A new discovery is giving Alcatraz -- the famous prison that served as an involuntary home to some of the "worst of the worst" criminals --even more of a backstory to add to its fascinating history.
Researchers have found history buried under the prison on Alcatraz Island, which sits in the San Francisco Bay. (Getty Images/Justin Sullivan)
While the metal bar-lined hallways might have their own story to tell, researchers at Texas A&M University, Chico State University and the National Park Service found something underneath "the Rock" -- a hidden fortress.
Before becoming a prison that housed some of the country's most famous convicts like Al Capone and George "Machine Gun" Kelly, Alcatraz Island was the site of a lighthouse, a military fort and military prison. It was previously suspected that the island might contain hidden tunnels connected to the Civil War. Using ground-penetrating radar, the team is bringing up the truth.
Alcatraz in the 1800s (Image source: NPS)
“We know from records and drawings that Alcatraz, at one time called Fortress Alcatraz, has been heavily fortified,” Mark Everett, Texas A&M professor of geology and geophysics, told the university's GeoSciences News. But this fortification was thought to be destroyed.
The team used ground-penetrating radar to pick up on any structures that might be underneath the prison. (Image source: YouTube)
"[The tunnels] would have been used for the fortifications. There would have been movement of man and ammunition; it would have been bombproof and covered with earth so it would have been protected," Everett told BBC News. "We get signatures that indicate there is not only a tunnel, but magazine buildings too."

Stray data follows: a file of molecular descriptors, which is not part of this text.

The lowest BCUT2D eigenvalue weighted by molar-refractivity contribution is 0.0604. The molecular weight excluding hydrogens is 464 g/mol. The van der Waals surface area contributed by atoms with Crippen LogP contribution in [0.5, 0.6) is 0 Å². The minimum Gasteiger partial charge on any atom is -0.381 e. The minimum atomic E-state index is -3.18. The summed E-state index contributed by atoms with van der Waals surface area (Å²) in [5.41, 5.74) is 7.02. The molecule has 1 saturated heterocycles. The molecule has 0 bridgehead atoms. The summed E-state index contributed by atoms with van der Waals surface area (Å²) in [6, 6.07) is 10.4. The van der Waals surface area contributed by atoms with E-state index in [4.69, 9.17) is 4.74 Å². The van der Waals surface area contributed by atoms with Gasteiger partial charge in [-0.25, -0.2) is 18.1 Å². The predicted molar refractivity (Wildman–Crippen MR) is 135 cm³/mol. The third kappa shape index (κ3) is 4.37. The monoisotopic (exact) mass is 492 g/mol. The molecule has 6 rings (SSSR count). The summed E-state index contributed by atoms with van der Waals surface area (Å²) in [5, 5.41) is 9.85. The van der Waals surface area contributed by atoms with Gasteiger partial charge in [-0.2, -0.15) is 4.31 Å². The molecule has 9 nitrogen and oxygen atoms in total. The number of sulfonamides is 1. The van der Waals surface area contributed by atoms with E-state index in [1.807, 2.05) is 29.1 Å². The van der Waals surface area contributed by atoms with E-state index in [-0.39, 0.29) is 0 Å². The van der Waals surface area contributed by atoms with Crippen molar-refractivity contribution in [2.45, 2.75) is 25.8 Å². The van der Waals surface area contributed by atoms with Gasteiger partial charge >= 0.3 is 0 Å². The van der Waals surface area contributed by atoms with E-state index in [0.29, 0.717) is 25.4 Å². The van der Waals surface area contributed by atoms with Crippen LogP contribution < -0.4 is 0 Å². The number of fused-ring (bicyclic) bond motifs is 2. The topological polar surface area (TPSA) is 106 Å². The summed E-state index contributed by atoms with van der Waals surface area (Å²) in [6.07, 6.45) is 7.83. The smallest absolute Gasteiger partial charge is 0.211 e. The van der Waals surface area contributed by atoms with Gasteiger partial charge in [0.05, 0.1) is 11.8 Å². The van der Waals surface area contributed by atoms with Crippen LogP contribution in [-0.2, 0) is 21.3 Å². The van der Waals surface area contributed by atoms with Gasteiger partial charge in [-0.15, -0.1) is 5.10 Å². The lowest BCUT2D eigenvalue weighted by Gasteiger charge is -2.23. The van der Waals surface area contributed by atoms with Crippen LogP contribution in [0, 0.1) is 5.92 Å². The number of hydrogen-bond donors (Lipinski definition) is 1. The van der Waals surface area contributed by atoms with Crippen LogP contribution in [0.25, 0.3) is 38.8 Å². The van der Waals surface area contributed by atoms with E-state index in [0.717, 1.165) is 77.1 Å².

Among the more notable structures is a caponier, a type of fortification structure, which the team thinks is buried under ground.
Fort Alcatraz pictured in 1910. (Image source: U.S. National Park Service)
"We have a cultural landscape report that proposes to do an excavation on the parade ground," Jason Hagin, a historical architect with the U.S. National Park Service, told the BBC. "It's our hope that in the future we can open up the trail and have an archaeological site that people can visit."
Watch this video about the team's research on the historical island:
In addition to finding the fortification in what appears to be relatively good shape, researchers are also excited by what it could be made from.
"Originally, the fortifications were earthen -- they are constructed of dirt -- but parts of them had concrete over them to reinforce them," Dr. Tanya Wattenburg Komas with Chico State University told the BBC, explaining that this system could be made with the oldest concrete in the U.S. "The interesting thing is we weren't even making cement in the U.S. at that time.
"That probably came as cement in barrels from Europe. To find it on the top of a mid-19th Century battery is very exciting."
(H/T: Daily Mail)